+ Bonus Mont Blanc by Percy Shelley

Mont Blanc by Percy Bysshe Shelley shows us the true experience of nature. This is achieved in the poem through the transition from the physical beauty of the landscape to the metaphysical experience of the sublime, leading to an understanding of god and spiritual transcendence via nature and the natural world.

Initially, Shelley establishes the connection between human imagination and physical landscape in order to reveal the true experience of nature. This notion is grounded upon the fact that within this experience, neither imagination nor physical landscape can exist solely; the two must work together. This is first manifested in the second stanza of the poem, “Where Power in likeness of the Arve comes down/ From the ice gulfs that gird his secret throne.” Here, the personification of the river represents the “Power” and supremacy of nature, a metaphor for the potential of human thought and imagination.  However, Shelly also emphasises, “And what were thou, and earth, and stars, and sea, / If to the human mind’s imaginings / Silence and solitude were vacancy?” The line, through the use of rhetorical questioning, engages with our logos to show that the true experience of nature is presupposed by imagination. Without imagination we are unable to connect to nature and experience the “trance sublime” and “separate phantasy” as depicted by the persona, but merely only “vacancy”. Thus, although we can see that the landscape is almighty and powerful, reflecting our powerful imagination, Shelley postulates that we must first attain imagination in order to truly experience nature.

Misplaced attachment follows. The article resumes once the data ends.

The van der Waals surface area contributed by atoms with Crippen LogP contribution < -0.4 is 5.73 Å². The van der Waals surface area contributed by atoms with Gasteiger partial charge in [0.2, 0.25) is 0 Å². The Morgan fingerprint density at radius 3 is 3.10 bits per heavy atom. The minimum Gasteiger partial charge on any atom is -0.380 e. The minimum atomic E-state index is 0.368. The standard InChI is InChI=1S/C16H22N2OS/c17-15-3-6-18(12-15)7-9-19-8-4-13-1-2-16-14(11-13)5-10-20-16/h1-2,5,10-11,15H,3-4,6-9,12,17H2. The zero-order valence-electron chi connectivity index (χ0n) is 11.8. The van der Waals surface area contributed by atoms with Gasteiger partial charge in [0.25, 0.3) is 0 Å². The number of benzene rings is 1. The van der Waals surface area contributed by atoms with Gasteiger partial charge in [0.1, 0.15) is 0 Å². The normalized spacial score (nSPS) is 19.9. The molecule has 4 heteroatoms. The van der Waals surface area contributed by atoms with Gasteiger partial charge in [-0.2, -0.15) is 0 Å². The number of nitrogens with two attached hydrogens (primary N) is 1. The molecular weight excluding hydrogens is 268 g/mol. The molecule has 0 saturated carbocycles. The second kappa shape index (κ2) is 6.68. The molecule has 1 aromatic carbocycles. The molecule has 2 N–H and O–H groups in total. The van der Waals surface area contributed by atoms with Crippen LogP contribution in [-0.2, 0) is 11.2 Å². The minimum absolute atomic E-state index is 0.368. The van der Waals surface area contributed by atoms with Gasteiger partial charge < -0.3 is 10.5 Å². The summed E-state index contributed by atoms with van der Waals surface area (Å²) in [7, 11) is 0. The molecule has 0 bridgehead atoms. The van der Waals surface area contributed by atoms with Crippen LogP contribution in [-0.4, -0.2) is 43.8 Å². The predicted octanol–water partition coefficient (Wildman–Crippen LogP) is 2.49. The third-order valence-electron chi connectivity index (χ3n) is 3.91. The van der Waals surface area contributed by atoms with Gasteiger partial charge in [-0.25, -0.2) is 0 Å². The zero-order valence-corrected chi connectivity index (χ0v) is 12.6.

The latter half of the poem transitions to demonstrate that the imaginative experience of the sublime, as established in the first two stanzas, leads to spiritual transcendence and a greater understanding of god via the natural world. This is manifested through Shelley’s representation of the surrounding landscape as “unearthly forms” whilst Mont Blanc is described as “blue as the overhanging heaven.” The juxtaposition between the two landscapes, exemplified by the transcendental language of “unearthly” and “heaven”, indicate the movement from the physical landscape to the metaphysical, illustrating nature as the catalyst for the spiritual transcendence of human beings. Therefore, for Shelley, the essence of nature is predicated upon the divine and spiritual in which all human beings can achieve with imagination.

Hence, Shelly shows us the true essence of nature and how one must experience it. This being, the intrinsic connection between imagination and nature, and the subsequent connection with spirituality.